Nid Arete Direct (V,5), Aonach Mor

Two days had passed by since we had last climbed a route. On Wednesday we had driven to Applecross in the North-West Highlands in the hope of finding some winter conditions but had found little. Temperatures were set to drop towards sea level imminently but with little snow remaining from earlier in the week there was little reason to stick around. Meall Gorm was stripped. Maybe the East and West Buttresses of Beinn Eighe would have been possible but with Anna's cold becoming slightly worse rather than better the three hour approach would be too long. This was actually our first visit to the North-West Highlands so at least we got to explore a new corner of the UK in process. It's a beautiful part of the world - no doubt more beautiful had we left the roads. More beautiful than many parts of Norway in fact and with a similar sparseness. We pushed onto Fort William and civilisation that same day, which meant few more hours driving than planned. Our only souvenir being some giant free range eggs from the local store in Lochcarron.

The view North from Lochcarron
A black-looking Meall Gorm
On Thursday we had headed to Ben Nevis but only made it halfway before turning back due to Anna's cold. With the avalanche forecast in the red from 900 metres upwards we had planned the South-West Ridge on Douglas Boulder, which was more a route to get something done rather than a route high on my to-do-list. Ben Nevis is easy to come back to again on another trip though.

The closest we got to Ben Nevis on this trip
On Friday we made the conservative plan to climb in Coire an Lochain on the East Face of Aonach Mor due to the short approach from the Ski Centre. Firstly taking the gondola to 650m, then a chairlift to 910m, followed by around forty-five minutes' walk up the side of the pistes to the top of the East face. Lots of rime was on display on the various structures on route. There wasn't enough snow to make a bollard above Easy Gully though, but the cornice was only small with a section cleared by previous parties. Descending Easy Gully was straightforward, although the snow consistency changed a couple of times, so needed a little extra care.

Rime build-up on Aonach Mor
Rimed buildings on Aonach Mor
(Photo by Anna Kennedy)
Coire an Lochain
Descending Easy Gully
Anna was keen to do Nid Arete, partly because it was described as a 'good and well protected mixed route' in the SMC guide, despite only getting one star. The second pitch looked to be the better one based on the description so I was happy to do the first pitch, given I had done the majority of the leading on the trip so far. The first pitch also had an alternative start directly up the arete rather than initially skirting it to the left, which seemed the more natural line. It increased the overall grade to V,5, thereby offering a more challenging lead for me without increasing the technical grade for Anna on second.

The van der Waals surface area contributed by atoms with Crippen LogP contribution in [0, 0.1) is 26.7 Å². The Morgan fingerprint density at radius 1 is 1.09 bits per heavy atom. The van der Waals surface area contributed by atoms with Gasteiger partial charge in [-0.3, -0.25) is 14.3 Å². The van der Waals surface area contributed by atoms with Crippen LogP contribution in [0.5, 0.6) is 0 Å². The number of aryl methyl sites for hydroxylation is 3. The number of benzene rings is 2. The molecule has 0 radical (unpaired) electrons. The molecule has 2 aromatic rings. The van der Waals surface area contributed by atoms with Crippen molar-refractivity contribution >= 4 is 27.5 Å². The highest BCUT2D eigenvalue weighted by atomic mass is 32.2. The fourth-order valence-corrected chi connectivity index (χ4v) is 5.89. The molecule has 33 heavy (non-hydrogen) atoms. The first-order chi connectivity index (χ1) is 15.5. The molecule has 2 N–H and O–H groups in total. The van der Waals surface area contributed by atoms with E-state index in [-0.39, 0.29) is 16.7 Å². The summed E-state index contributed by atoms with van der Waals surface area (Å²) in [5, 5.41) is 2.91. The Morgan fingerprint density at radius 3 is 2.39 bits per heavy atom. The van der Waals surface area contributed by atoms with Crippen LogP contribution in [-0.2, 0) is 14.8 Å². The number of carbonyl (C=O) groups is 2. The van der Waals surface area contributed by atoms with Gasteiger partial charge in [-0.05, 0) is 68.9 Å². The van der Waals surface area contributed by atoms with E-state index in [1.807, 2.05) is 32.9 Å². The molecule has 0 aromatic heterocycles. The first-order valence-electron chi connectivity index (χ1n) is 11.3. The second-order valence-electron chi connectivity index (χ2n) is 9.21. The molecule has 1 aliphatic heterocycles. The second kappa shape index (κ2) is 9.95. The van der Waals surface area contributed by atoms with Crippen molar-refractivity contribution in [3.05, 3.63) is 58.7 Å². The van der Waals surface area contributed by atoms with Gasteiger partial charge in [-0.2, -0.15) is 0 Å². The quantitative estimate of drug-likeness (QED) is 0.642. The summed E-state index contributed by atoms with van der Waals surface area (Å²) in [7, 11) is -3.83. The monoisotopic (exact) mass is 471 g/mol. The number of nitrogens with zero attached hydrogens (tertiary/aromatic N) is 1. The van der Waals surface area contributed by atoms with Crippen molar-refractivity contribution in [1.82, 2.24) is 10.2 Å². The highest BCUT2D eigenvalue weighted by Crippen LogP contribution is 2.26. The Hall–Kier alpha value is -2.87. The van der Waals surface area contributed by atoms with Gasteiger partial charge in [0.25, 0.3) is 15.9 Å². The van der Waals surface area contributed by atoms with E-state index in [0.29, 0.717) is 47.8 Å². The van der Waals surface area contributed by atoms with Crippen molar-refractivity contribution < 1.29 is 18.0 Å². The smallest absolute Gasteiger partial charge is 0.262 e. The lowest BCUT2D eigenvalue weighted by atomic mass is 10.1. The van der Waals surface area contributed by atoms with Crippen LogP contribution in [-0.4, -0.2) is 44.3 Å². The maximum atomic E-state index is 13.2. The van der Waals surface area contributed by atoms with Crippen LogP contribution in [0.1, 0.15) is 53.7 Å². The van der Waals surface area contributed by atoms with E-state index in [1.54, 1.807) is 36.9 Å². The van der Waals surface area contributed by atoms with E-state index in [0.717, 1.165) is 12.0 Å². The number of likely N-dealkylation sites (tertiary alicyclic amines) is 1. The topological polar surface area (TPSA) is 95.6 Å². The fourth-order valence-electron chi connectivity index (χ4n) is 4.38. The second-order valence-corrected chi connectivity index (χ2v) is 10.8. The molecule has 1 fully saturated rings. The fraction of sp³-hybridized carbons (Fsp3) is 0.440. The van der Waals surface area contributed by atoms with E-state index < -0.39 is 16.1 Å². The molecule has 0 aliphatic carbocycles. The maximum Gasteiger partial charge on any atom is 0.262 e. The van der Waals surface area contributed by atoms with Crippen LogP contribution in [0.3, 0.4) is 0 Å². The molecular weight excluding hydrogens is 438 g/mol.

The direct first pitch proved to be a bold affair. Not much gear and even less good gear. A peg or two might have got me out trouble but I wasn't carrying any. Not many positive holds meant lots of balancy rock-over moves but nothing particularly steep, sustained or committing. Progress was slow as there were large quantities of unconsolidated snow to deal with once again along with a fair amount of rime covering everything. Also turf that was frozen to varying degrees. Towards the top of the pitch the gear improved significantly, although the route finding became more difficult. A blank wall out right blocked my way and so I was forced to backtrack a little way and climb a steep, short groove further left. It was formed between a smooth slab and a slightly overhanging wall and looked awkward and intimidating. Fortunately there were some massive hooks up the steep wall, which made for some briefly excellent climbing. Then just a little higher I found an in-situ peg on a comfortable platform that was ideally suited to a belay.